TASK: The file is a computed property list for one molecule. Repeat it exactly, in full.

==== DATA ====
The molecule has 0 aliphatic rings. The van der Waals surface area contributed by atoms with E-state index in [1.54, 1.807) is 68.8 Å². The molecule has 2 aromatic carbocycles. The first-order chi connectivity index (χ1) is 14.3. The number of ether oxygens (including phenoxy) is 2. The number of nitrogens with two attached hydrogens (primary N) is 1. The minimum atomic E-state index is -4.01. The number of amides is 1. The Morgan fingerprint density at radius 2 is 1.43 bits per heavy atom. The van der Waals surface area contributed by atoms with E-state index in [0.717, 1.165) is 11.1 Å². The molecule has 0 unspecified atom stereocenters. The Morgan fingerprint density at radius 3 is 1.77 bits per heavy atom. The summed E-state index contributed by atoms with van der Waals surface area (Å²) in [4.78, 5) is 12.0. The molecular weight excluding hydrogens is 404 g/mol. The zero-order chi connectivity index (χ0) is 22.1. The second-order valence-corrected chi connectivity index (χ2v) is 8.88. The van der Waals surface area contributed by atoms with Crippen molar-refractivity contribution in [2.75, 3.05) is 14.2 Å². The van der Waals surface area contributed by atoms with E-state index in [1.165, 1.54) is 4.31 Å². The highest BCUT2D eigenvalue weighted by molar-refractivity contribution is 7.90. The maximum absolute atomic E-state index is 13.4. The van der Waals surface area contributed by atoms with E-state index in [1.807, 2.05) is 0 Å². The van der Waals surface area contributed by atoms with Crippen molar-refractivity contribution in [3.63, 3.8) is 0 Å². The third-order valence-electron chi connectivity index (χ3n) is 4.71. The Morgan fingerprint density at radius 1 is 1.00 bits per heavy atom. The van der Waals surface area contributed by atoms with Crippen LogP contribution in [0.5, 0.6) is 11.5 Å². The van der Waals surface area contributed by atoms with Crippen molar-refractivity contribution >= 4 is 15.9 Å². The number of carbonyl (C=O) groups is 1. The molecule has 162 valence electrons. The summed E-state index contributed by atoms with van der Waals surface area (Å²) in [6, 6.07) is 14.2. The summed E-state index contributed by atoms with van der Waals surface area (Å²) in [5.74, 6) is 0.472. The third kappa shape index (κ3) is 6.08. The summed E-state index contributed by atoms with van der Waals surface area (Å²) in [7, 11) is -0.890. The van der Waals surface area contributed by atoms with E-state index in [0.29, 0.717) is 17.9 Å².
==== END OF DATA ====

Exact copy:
The molecule has 0 aliphatic rings. The van der Waals surface area contributed by atoms with E-state index in [1.54, 1.807) is 68.8 Å². The molecule has 2 aromatic carbocycles. The first-order chi connectivity index (χ1) is 14.3. The number of ether oxygens (including phenoxy) is 2. The number of nitrogens with two attached hydrogens (primary N) is 1. The minimum atomic E-state index is -4.01. The number of amides is 1. The Morgan fingerprint density at radius 2 is 1.43 bits per heavy atom. The van der Waals surface area contributed by atoms with E-state index in [0.717, 1.165) is 11.1 Å². The molecule has 0 unspecified atom stereocenters. The Morgan fingerprint density at radius 3 is 1.77 bits per heavy atom. The summed E-state index contributed by atoms with van der Waals surface area (Å²) in [4.78, 5) is 12.0. The molecular weight excluding hydrogens is 404 g/mol. The zero-order chi connectivity index (χ0) is 22.1. The second-order valence-corrected chi connectivity index (χ2v) is 8.88. The van der Waals surface area contributed by atoms with Crippen molar-refractivity contribution in [2.75, 3.05) is 14.2 Å². The van der Waals surface area contributed by atoms with E-state index in [1.165, 1.54) is 4.31 Å². The highest BCUT2D eigenvalue weighted by molar-refractivity contribution is 7.90. The maximum absolute atomic E-state index is 13.4. The van der Waals surface area contributed by atoms with E-state index in [1.807, 2.05) is 0 Å². The van der Waals surface area contributed by atoms with Crippen molar-refractivity contribution in [3.63, 3.8) is 0 Å². The third-order valence-electron chi connectivity index (χ3n) is 4.71. The Morgan fingerprint density at radius 1 is 1.00 bits per heavy atom. The van der Waals surface area contributed by atoms with Crippen LogP contribution in [0.5, 0.6) is 11.5 Å². The van der Waals surface area contributed by atoms with Crippen molar-refractivity contribution >= 4 is 15.9 Å². The number of carbonyl (C=O) groups is 1. The molecule has 162 valence electrons. The summed E-state index contributed by atoms with van der Waals surface area (Å²) in [6, 6.07) is 14.2. The summed E-state index contributed by atoms with van der Waals surface area (Å²) in [5.74, 6) is 0.472. The third kappa shape index (κ3) is 6.08. The summed E-state index contributed by atoms with van der Waals surface area (Å²) in [7, 11) is -0.890. The van der Waals surface area contributed by atoms with E-state index in [0.29, 0.717) is 17.9 Å².